As a child in the 1970s, I awoke early on Saturday mornings so as not to miss my favorite show, “The Superfriends.” 6:00am. Right after the national anthem on one of our 3 available television stations near Des Moines, IA (PBS not included. They didn’t show cartoons. That’s anathema to kids!).
Batman, Robin, Wonder Woman, Green Lantern, & the Wonder Twins dominated many of my thoughts. But Superman truly confused me. Even as a 5 year old, I realized that Superman’s skills were obviously above & beyond his counterparts. In fact, he didn’t really need them except for when he came into contact with kryptonite. Which was an oddly frequent occurrence. But they could always use his help. He was the super-ist of them all!
It’s all make believe of course, but as I grew older I came to respect that Superman wasn’t an isolated super jerk that ignored his differently (in some cases far less) skilled Superfriends.
I’m passionate about helping leaders survive & thrive in ministry. I sense a gifting and calling to work with leaders in different fields of ministry from children’s pastors to foreign missionaries, yet my sweet spot has always been youth leaders. I particularly am hungry to see youth leaders have a biblical vision of discipleship, with a “we are in this together” mentality that fuels them to work with & train other leaders who who will partner in creating even more disciples. This is far healthier than a “He who has the most skills gets to dominate” leadership mentality.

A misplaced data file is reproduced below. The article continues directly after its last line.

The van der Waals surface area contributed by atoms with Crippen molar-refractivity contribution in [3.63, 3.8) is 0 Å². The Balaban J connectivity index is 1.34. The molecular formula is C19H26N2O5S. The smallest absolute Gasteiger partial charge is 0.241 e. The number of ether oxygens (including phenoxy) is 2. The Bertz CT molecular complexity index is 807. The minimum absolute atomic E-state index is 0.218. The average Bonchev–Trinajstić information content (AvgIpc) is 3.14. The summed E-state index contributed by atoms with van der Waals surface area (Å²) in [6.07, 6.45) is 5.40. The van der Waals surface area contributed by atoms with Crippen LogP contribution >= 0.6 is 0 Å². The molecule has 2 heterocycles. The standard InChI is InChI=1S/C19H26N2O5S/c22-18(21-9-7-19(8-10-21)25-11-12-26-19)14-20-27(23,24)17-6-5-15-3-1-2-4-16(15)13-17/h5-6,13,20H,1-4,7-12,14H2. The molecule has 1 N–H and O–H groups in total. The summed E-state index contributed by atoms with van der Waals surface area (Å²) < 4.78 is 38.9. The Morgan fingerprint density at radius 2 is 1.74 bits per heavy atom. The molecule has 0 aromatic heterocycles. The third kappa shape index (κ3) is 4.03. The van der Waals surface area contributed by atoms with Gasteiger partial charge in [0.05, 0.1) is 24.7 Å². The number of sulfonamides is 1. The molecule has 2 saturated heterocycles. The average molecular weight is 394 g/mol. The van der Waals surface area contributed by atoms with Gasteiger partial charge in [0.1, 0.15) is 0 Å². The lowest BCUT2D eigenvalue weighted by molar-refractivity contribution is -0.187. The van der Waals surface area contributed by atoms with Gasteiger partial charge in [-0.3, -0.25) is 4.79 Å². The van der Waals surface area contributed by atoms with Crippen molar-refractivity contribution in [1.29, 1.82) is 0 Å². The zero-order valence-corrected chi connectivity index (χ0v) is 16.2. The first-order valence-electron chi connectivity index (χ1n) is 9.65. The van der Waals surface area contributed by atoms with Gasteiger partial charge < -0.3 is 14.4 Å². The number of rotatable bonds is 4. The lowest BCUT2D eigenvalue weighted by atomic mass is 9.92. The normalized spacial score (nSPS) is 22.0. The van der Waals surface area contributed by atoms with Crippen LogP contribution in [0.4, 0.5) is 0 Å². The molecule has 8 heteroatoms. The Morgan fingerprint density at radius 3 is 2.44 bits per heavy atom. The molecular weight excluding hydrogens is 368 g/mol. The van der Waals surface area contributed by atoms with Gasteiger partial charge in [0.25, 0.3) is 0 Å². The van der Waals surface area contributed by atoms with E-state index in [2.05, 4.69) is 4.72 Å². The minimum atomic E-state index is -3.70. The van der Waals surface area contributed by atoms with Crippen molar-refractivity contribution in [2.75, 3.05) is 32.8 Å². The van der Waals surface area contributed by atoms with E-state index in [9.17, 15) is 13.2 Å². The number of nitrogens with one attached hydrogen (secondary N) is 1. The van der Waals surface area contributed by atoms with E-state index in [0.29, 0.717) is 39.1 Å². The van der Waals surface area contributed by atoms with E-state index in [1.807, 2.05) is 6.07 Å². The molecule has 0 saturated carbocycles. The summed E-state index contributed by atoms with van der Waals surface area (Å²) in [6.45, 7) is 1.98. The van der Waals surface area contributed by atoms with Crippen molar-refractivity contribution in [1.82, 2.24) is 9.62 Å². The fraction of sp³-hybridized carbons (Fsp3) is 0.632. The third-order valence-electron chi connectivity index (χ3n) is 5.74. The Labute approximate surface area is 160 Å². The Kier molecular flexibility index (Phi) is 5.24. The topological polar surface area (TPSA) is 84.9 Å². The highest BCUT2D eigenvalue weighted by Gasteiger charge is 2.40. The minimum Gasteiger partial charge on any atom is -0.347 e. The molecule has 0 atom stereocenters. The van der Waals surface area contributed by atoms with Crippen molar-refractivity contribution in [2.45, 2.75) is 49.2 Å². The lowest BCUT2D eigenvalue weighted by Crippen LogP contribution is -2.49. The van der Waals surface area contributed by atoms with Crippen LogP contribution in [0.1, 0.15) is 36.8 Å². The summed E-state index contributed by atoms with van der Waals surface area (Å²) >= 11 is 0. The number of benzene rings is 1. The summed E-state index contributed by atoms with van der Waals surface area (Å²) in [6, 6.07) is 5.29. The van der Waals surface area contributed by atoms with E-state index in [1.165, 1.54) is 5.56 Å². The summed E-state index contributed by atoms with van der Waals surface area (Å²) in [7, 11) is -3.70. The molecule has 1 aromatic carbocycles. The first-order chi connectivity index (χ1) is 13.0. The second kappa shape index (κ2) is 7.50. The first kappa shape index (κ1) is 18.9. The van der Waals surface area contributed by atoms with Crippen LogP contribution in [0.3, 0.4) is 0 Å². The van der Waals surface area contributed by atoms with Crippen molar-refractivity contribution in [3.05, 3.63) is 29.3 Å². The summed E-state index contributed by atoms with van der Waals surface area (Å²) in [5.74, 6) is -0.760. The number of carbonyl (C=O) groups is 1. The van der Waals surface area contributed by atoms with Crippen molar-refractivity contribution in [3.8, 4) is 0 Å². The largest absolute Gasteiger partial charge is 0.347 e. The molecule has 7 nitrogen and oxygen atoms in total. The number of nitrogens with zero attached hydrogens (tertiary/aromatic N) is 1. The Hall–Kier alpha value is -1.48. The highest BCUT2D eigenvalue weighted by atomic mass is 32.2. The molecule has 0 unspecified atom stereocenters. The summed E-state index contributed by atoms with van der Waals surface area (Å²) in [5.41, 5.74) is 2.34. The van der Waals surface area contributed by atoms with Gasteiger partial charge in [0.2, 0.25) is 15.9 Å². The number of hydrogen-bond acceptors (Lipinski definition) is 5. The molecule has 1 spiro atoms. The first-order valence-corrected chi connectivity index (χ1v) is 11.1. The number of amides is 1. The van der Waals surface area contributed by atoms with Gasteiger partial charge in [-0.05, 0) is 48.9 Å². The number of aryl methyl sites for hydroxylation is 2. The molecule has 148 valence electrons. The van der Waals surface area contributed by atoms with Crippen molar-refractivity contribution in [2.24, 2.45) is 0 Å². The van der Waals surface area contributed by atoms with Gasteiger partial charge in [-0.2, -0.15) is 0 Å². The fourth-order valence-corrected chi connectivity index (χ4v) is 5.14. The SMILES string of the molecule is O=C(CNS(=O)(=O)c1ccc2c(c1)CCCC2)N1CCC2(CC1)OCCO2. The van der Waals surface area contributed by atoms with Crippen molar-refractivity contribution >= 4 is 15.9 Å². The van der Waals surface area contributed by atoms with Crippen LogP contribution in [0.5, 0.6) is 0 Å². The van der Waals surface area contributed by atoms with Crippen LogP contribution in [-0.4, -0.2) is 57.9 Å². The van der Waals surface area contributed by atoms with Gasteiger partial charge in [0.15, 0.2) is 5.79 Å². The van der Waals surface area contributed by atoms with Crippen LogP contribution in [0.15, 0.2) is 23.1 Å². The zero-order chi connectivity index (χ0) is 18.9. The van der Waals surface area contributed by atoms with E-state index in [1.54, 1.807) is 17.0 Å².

Sadly, far too many youth leaders like being the a more isolated version of Superman. It’s nice being the smartest guy in the room. It’s nice being invaluable. It’s nice being the go-to-gal who is needed frequently. Its nice not having others think of good ideas. Far less intimidating too.
However there is much going on below the surface. The subtle kryptonites of pride, arrogance, and a host of other evils can paralyze and stunt the growth of a leader, his flock, and the potential for actual discipleship. This is a problem, and it’s not addressed enough.
The first Group magazine of 2012 stated that one of the biggest desires of youth leaders is to have more effective volunteers. Yet I personally know several dozen youth leaders, and very few of them budget their time and finances towards raising up others to minister well. The volunteers they oversee are only trained by themselves as the primary leader. No books. No training seminars by gifted teachers from outside their local church. No group discussions about leadership or working with teens. Could it be that the desire and need for better trained volunteers, is primarily the result of our collective super-pastors that don’t know how too…or won’t…raise up ministry minded “superfriends?”
I believe this is true.


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